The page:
Stanford, Luthiers, and Tunisia: An Eclectic Week for the Public Voices Fellowship Program.

This week was a big one for The OpEd Project’s Public Voices Fellowship Program. Thursday and Friday marked the first convening of our Stanford Program. Led by Zeba Kahn, Joe Loya and Michele Weldon, the meeting was an exciting preview of the thought-provoking and powerful pieces the Stanford scholars will be generating in the coming months.

While on the West Coast the wheels of thought-leadership have only just been set in motion, on the East Coast the Public Voices Fellows at Yale have become an unstoppable force.

Kathryn Marie Dudley, professor of anthropology and American studies at Yale, has claimed the honor of being the first of the Yale Scholars in the Public Voices Fellowship Program to publish in the New York Times since the program began in May. Her piece explores the threat that America’s independent artisanal guitar makers, luthiers, face in the wake of 2008 amendments to the Lacey Act, legislation regarding illegal logging and the importation of wood. A poignant defense of the “craft that made the American guitar one of the most desireable instruments in the world.” Well done Kathryn!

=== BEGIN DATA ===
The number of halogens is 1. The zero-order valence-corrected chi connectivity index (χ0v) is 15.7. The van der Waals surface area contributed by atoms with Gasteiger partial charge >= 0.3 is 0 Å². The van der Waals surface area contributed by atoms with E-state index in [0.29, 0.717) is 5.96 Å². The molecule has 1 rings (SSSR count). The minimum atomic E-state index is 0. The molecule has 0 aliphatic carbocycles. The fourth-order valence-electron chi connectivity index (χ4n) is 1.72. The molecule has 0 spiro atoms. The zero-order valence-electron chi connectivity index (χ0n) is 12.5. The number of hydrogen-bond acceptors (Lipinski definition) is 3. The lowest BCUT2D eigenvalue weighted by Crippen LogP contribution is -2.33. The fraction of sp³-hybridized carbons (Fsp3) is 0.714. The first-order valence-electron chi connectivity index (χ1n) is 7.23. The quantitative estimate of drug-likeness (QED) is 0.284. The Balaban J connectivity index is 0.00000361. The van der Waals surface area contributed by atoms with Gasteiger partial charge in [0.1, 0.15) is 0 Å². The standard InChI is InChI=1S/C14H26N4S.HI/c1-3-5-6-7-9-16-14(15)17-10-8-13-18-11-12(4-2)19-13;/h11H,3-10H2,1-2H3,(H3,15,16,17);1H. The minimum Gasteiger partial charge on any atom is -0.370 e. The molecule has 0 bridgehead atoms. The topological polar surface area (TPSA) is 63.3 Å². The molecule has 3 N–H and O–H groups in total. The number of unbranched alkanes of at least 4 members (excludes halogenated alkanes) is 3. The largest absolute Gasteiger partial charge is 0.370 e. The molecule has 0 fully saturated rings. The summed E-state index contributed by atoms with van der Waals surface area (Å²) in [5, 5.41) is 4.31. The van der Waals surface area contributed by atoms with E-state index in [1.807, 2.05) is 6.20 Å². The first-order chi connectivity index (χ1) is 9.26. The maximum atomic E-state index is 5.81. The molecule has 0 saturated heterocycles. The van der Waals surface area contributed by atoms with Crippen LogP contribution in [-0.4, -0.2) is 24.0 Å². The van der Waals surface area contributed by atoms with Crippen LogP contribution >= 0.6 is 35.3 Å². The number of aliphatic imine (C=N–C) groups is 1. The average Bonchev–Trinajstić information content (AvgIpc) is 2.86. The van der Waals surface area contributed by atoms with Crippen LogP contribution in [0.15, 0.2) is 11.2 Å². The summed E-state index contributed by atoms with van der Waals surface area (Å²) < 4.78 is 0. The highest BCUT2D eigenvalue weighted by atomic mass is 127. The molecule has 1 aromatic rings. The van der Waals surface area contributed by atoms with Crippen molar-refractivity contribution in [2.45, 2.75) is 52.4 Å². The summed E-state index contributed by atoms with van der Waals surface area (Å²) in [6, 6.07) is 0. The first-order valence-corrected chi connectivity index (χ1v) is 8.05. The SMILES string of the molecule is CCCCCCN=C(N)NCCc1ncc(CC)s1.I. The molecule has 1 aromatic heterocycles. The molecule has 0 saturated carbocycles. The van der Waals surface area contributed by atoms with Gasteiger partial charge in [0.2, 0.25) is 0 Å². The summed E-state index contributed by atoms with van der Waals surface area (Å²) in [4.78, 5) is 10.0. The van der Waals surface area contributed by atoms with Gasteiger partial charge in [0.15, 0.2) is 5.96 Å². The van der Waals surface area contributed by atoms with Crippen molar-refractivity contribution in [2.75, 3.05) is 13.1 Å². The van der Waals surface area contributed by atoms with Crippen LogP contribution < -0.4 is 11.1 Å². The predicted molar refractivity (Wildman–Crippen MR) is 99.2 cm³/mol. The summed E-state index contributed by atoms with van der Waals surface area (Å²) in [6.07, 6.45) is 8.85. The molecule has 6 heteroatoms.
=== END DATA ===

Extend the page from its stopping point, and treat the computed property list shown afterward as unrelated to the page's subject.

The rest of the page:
Another first for the Yale Scholars came this week in the form of Ellen Lust’s international byline. Lust’s compelling analysis on the impact of the elections in Tunisia appeared on CNN.Opinion on Saturday. 

From Ravenna Koenig, your Junior Fellow, and everyone else here at The OpEd Project, congratulations and thank you for giving us the gift of your voices!

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